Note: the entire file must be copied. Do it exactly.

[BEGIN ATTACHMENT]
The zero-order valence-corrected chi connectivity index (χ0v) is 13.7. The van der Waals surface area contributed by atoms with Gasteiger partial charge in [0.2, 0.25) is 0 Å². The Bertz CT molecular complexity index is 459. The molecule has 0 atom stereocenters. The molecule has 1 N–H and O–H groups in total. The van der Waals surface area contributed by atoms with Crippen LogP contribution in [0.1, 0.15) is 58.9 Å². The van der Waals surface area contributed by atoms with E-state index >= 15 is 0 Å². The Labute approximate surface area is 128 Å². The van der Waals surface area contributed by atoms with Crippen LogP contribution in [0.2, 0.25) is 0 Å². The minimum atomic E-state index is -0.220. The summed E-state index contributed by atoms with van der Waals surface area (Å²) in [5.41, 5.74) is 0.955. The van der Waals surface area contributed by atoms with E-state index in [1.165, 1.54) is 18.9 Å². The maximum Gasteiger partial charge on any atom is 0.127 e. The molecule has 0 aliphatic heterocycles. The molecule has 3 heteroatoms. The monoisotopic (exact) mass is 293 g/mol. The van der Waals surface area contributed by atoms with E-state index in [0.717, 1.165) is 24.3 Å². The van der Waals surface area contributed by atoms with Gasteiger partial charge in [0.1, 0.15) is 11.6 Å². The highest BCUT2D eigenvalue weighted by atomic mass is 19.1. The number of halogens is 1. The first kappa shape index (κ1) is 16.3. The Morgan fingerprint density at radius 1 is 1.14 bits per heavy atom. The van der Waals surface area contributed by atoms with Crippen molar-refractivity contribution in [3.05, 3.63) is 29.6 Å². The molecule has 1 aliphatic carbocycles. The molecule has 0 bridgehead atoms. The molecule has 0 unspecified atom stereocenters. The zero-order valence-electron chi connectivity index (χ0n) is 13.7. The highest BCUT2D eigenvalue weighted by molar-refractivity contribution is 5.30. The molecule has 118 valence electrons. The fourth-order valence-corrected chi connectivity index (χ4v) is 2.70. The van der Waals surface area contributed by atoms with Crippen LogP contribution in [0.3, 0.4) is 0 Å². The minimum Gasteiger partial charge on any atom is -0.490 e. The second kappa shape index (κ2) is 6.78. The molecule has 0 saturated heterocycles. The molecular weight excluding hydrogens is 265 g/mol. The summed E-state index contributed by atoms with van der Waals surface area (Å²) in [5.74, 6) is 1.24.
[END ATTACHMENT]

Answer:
The zero-order valence-corrected chi connectivity index (χ0v) is 13.7. The van der Waals surface area contributed by atoms with Gasteiger partial charge in [0.2, 0.25) is 0 Å². The Bertz CT molecular complexity index is 459. The molecule has 0 atom stereocenters. The molecule has 1 N–H and O–H groups in total. The van der Waals surface area contributed by atoms with Crippen LogP contribution in [0.1, 0.15) is 58.9 Å². The van der Waals surface area contributed by atoms with E-state index >= 15 is 0 Å². The Labute approximate surface area is 128 Å². The van der Waals surface area contributed by atoms with Crippen LogP contribution in [0.2, 0.25) is 0 Å². The minimum atomic E-state index is -0.220. The summed E-state index contributed by atoms with van der Waals surface area (Å²) in [5.41, 5.74) is 0.955. The van der Waals surface area contributed by atoms with E-state index in [1.165, 1.54) is 18.9 Å². The maximum Gasteiger partial charge on any atom is 0.127 e. The molecule has 0 aliphatic heterocycles. The molecule has 3 heteroatoms. The monoisotopic (exact) mass is 293 g/mol. The van der Waals surface area contributed by atoms with E-state index in [0.717, 1.165) is 24.3 Å². The van der Waals surface area contributed by atoms with Gasteiger partial charge in [0.1, 0.15) is 11.6 Å². The highest BCUT2D eigenvalue weighted by atomic mass is 19.1. The number of halogens is 1. The first kappa shape index (κ1) is 16.3. The Morgan fingerprint density at radius 1 is 1.14 bits per heavy atom. The van der Waals surface area contributed by atoms with Crippen molar-refractivity contribution in [3.05, 3.63) is 29.6 Å². The molecule has 1 aliphatic carbocycles. The molecule has 0 bridgehead atoms. The molecule has 0 unspecified atom stereocenters. The zero-order valence-electron chi connectivity index (χ0n) is 13.7. The highest BCUT2D eigenvalue weighted by molar-refractivity contribution is 5.30. The molecule has 118 valence electrons. The fourth-order valence-corrected chi connectivity index (χ4v) is 2.70. The van der Waals surface area contributed by atoms with Crippen LogP contribution in [0.3, 0.4) is 0 Å². The minimum Gasteiger partial charge on any atom is -0.490 e. The second kappa shape index (κ2) is 6.78. The molecule has 0 saturated heterocycles. The molecular weight excluding hydrogens is 265 g/mol. The summed E-state index contributed by atoms with van der Waals surface area (Å²) in [5.74, 6) is 1.24.